Market Reports

Explaining Indonesia’s Drop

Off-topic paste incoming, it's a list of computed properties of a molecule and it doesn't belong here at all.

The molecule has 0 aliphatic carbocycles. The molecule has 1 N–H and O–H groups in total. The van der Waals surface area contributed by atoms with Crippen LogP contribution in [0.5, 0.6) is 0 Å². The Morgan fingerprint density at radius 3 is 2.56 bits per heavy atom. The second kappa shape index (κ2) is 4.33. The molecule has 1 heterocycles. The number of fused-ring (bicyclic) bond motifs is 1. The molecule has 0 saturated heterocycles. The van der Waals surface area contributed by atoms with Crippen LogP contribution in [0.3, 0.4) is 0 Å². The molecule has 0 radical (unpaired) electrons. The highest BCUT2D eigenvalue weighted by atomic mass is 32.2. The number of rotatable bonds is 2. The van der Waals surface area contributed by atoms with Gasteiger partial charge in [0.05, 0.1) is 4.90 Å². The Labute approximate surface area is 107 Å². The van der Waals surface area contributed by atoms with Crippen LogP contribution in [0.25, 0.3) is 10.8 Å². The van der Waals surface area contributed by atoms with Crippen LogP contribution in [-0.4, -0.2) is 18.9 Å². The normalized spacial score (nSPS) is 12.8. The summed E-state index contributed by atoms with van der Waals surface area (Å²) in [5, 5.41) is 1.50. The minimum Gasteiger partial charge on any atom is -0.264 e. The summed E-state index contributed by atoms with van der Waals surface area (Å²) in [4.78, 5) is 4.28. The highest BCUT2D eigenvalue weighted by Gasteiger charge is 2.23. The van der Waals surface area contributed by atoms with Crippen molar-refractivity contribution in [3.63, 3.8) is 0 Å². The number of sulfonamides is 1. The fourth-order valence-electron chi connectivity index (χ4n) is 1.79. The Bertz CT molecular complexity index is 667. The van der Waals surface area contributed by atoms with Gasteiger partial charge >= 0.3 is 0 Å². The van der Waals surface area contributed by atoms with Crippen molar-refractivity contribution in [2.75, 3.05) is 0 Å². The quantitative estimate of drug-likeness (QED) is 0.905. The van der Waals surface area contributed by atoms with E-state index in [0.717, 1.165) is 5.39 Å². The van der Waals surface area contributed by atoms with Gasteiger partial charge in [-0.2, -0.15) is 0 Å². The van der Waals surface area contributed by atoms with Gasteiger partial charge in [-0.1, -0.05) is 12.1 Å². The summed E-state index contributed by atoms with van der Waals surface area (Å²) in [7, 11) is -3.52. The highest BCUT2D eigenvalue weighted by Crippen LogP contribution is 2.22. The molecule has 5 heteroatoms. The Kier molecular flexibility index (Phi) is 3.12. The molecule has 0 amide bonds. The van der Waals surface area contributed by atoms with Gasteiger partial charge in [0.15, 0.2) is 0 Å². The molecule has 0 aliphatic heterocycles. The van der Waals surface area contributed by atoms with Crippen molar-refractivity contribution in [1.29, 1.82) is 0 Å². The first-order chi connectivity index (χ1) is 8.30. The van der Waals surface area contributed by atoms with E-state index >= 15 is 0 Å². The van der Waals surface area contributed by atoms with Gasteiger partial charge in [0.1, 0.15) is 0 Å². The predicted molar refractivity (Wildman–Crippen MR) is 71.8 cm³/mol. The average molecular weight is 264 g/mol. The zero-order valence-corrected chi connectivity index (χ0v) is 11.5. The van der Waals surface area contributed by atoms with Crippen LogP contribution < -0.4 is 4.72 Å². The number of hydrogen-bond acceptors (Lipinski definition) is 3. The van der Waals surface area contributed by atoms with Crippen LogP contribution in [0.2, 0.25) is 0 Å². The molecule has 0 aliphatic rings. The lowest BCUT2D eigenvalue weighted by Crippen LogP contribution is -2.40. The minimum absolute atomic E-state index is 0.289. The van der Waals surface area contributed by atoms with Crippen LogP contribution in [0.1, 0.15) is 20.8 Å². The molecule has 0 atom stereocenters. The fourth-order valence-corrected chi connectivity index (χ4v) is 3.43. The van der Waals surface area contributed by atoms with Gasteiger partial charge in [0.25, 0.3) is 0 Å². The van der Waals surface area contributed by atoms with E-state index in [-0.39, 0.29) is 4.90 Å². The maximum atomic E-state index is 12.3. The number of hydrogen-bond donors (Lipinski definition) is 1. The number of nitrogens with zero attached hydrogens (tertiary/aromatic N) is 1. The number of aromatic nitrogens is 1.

Anomali café in Jakarta’s Sudirman Central Business District is the kind of place that never sleeps. The wood-adorned, three-storey café serves as a permanent meeting spot and remote office for youthful startups and suit-wearing professionals alike. It’s also well known for single origin Arabica variants from Sumatra. Veronica Herlina, Executive Director of the Specialty Coffee Association of Indonesia (SCAI), is clearly comfortable here as she sits down with GCR Magazine to discuss the state of the country’s coffee production. “A couple years ago it happened just like this. We cannot predict the climate change,” explains Herlina, a soft-spoken, yet authoritative voice in Jakarta’s coffee industry. “The rain has impacted the quality of our coffee this year. Sumatra has been impacted the most in the international market.” For the second consecutive year, the weather has been credited for lowering Indonesia’s green bean coffee yields, negatively affecting the nation’s exports and the livelihoods of local farmers. According to the latest estimates from the United States Department of Agriculture (USDA), Indonesia’s production is forecast to drop 600,000 60-kilogram bags to 8.9 million in the 2014-15 coffee year. Green bean traders Volcafe claim coffee shipments from Sumatra, the world’s third-largest grower of Robusta, dropped 41 per cent in June, raising concerns about the sizes of local crops. May 2014 exports from the Panjang port in Lampung, South Sumatra ended at 12,000 tonnes. That is a 45 per cent decrease from the same time last year. Herlina links the drop in production to climate change and poor farm management. She says that even a week’s worth of rain during the critical stage of development can delay the process, significantly impacting the final product in a year’s time. The USDA reports that Indonesia’s rainy weather resulted in sub-optimal pollination for its latest crops. In the 2012-13 season, excessive dryness negatively impacted production. On the farm managment side, Herlina says many farms lack shade for their trees, aren’t managing berry borer, or planting at improper altitudes. All of these factors are affecting both quantity or quality. “The impacts can be felt the most by buyers and niche roasters. They are looking for quality,” Herlina says. “It impacts the income of everyone. The farmers already have limited income. Maybe one or two of them feel like it’s dangerous if they have to do this continuously. But even if one person goes out of business there is always someone who will take their place in Indonesia.”  Armia Zuhri can account for how production drops affect farmers. He is the Director of the Sumatra Permata Gayo Cooperative. His organisation is well known in Indonesia for promoting specialty coffee in direct trade relationships between regional farmer unions and wholesale buyers. He has been active in the Sumatra coffee ecosystem for nearly 20 years, and assisted the Dutch government’s initiative to improve the quality of Gayo coffee in Aceh. Work like Zuhri’s is important to a region highly dependent on coffee production, with around 90 per cent of the population working as smallholder farmers. Although production here has been down, he says that high prices have been supporting coffee farmers. For people like Zuhri, who see the effects of climate change on livelihoods firsthand, there is little climate skepticism present. He says the unpredictable climate in Indonesia year after year is a direct effect of global warming. Although Indonesia has struggled with coffee cherry borers, they have traditionally only attacked his plants below 1000 metres in altitude. But because of gradual climate change, they are now infesting cherries at unprecedented altitudes. “Most of these challenges are not controllable by the coffee farmers,” he says. “The farmers need support from the local government, but it’s lacking.” Zuhri says that his cooperative has partnered with NGOs like Mercy Corps and Lutheran World Relief to find a solution for coffee crops affected by adverse weather. He thinks one thing Indonesian farmers can do to combat production drops is to replant their crops with a new variety of coffee, one that is more resistant to climate change. The main challenge here in dealing with the ups and downs of climate change is in Indonesia’s prevalence of smallholder farms. According to the SCAI’s Herlina, Indonesian coffee farmers are not the same as Brazil’s, who have big plantations and facilities that can sustain themselves even in times of damaging weather. In Indonesia, most coffee growers are private operators with their own specialised variants. She says Indonesian farmers must cooperate in order to survive: “That’s the big opportunity in Indonesia. Be specialised and be unique, but work together.” Drinking up supplies But climate change isn’t the only culprit in the drop of Indonesian beans around the globe. The USDA reports that, although Indonesia’s overall production will drop by 6.3 per cent this year, exports are dropping by 10 per cent. The difference can be attributed to an increase domestic consumption. The Association of Indonesian Coffee Exporters and Industries (AEKI) says local demand will jump by 33 per cent within the next two years. It predicts that coffee consumption per capita in Indonesia will surge to 1.54 kilograms come 2016. For exporters, a new strategy may be in order. Leman Pahlevi Sulaiman is the Managing Director of Medan-based coffee export operation PT Menacom, one of the leading Arabica coffee suppliers in Indonesia., and also Chairman of the SCAI. “As everybody mentioned, exports are down,” Sulaiman explains. “But also we have to realise that local consumption has increased by 7 per cent in the past five years alone. At the present moment it is 1.3 kilograms per capita.” Sulaiman believes that at a time like this, Indonesian suppliers should try to more aggressively cultivate the local market. Indonesia has a population of more than 250 million people, and has seen an average annual economic growth rate of 6 per cent in recent years. According to a report from global market insights firm McKinsey and Company, some 90 million Indonesians will join the consumer class by 2030 – more than in any other emerging market, except China and India. For consumption-driven enterprises like upscale cafés and mid-priced coffee labels, this will mean an additional US$1 trillion in annual spending by the nation’s increasingly affluent consumers. These are striking figures for AEKI Chairman Irfan Anwar. In May, Anwar told reporters that local demand is likely to rise to 400,000 metric tonnes in 2016 from an estimated 300,000 tonnes this year and 260,000 tonnes in 2013. This upward trend in local demand is most likely a result of a younger generation embracing coffee culture. The result will mean fewer foreign dollars coming into the country. After a press conference in Jakarta at the third annual Indonesian Coffee Festival in August, the nation’s Deputy Minister of Trade Bayu Krisnamurthi commented on coffee exports, saying: “Our target is more or less the same as last year’s. We hope to catch up in the second semester.” This will be a difficult task. Krisnamurthi is targeting US$1.4 billion in coffee sales by the end of this year. The Embassy of Indonesia claims exports were recorded at only $333 million in the first semester. In mid-October, at the 29th Trade Expo Indonesia, Trade Ministry Director General for Export Development, Nus Nuzulia Ishak, said that despite a lower production year, she was optimistic that the value of Indonesia’s coffee exports would increase by around 10 per cent to US$1.3 billion from US$1.17 billion last year. She credits Brazil’s drought as the cause. Ishak told reporters: “We will benefit from the crop failure experienced by Brazilian coffee growers as their markets are switching to our coffee.” To reach Krisnamurthi’s goal, local demand will still have to pick up the slack. Pranoto Soenarto is the Executive Director of PT Excelso Multi Rasa, the umbrella company of Excelso, one of the biggest local café chains. Soenarto told The Jakarta Post that in recent years, sales at his outlets have risen annually by more than 10 per cent on average. Higher consumption will also bring benefits to companies like PT Mayora Indah, the producer of instant coffees such as Torabika and Kopiko 3-in-1. Sribugo Suratmo, Mayora’s Head of Corporate Communication and External Affairs, said the domestic sales that make up 65 per cent of his company’s output continue to show an upward trend, climbing by around 15 per cent each year. AEKI reports that Indonesia’s coffee plantations can only generate 760 kilograms per hectare each year, which is well below other major producing countries. Local growers are struggling to boost the annual harvest to 1.5 tonnes per hectare. Hopefully the shortfall in this year’s export revenue will be covered by increased domestic spending by Indonesia’s increasingly affluent youth. The archipelago has what’s called a demographic dividend, which means more than 50 per cent of the population is under the age of 30. For venues like Jakarta’s Anomali café – a hot spot for the new generation of Indonesian coffee drinkers – it means business should continue to boom. GCR